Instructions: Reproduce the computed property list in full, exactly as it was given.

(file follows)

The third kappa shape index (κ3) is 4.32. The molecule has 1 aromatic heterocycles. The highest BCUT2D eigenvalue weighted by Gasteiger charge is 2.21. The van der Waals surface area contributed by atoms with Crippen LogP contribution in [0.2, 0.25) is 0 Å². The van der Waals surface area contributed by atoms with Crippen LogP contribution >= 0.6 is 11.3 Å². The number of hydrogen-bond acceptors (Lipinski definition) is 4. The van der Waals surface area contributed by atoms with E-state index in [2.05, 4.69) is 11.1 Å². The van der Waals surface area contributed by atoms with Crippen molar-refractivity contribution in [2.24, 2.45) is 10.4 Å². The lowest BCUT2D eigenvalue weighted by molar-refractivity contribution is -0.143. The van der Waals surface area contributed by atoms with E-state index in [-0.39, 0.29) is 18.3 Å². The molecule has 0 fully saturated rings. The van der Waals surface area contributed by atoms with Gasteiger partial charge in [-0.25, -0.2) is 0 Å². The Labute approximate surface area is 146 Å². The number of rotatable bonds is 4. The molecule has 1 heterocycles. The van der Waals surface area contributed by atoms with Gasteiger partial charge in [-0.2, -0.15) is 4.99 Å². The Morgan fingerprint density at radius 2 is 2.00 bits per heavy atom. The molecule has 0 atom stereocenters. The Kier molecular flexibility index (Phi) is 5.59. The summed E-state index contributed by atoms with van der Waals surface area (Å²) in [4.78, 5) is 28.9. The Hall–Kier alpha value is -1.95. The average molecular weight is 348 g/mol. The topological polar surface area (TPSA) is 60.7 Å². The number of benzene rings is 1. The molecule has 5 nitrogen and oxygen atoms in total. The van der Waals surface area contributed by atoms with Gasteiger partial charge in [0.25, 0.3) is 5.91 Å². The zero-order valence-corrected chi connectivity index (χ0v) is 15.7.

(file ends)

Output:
The third kappa shape index (κ3) is 4.32. The molecule has 1 aromatic heterocycles. The highest BCUT2D eigenvalue weighted by Gasteiger charge is 2.21. The van der Waals surface area contributed by atoms with Crippen LogP contribution in [0.2, 0.25) is 0 Å². The van der Waals surface area contributed by atoms with Crippen LogP contribution >= 0.6 is 11.3 Å². The number of hydrogen-bond acceptors (Lipinski definition) is 4. The van der Waals surface area contributed by atoms with E-state index in [2.05, 4.69) is 11.1 Å². The van der Waals surface area contributed by atoms with Crippen molar-refractivity contribution in [2.24, 2.45) is 10.4 Å². The lowest BCUT2D eigenvalue weighted by molar-refractivity contribution is -0.143. The van der Waals surface area contributed by atoms with E-state index in [-0.39, 0.29) is 18.3 Å². The molecule has 0 fully saturated rings. The van der Waals surface area contributed by atoms with Gasteiger partial charge in [-0.25, -0.2) is 0 Å². The Labute approximate surface area is 146 Å². The number of rotatable bonds is 4. The molecule has 1 heterocycles. The van der Waals surface area contributed by atoms with Gasteiger partial charge in [-0.2, -0.15) is 4.99 Å². The Morgan fingerprint density at radius 2 is 2.00 bits per heavy atom. The molecule has 0 atom stereocenters. The Kier molecular flexibility index (Phi) is 5.59. The summed E-state index contributed by atoms with van der Waals surface area (Å²) in [4.78, 5) is 28.9. The Hall–Kier alpha value is -1.95. The average molecular weight is 348 g/mol. The topological polar surface area (TPSA) is 60.7 Å². The number of benzene rings is 1. The molecule has 5 nitrogen and oxygen atoms in total. The van der Waals surface area contributed by atoms with Gasteiger partial charge in [0.25, 0.3) is 5.91 Å². The zero-order valence-corrected chi connectivity index (χ0v) is 15.7.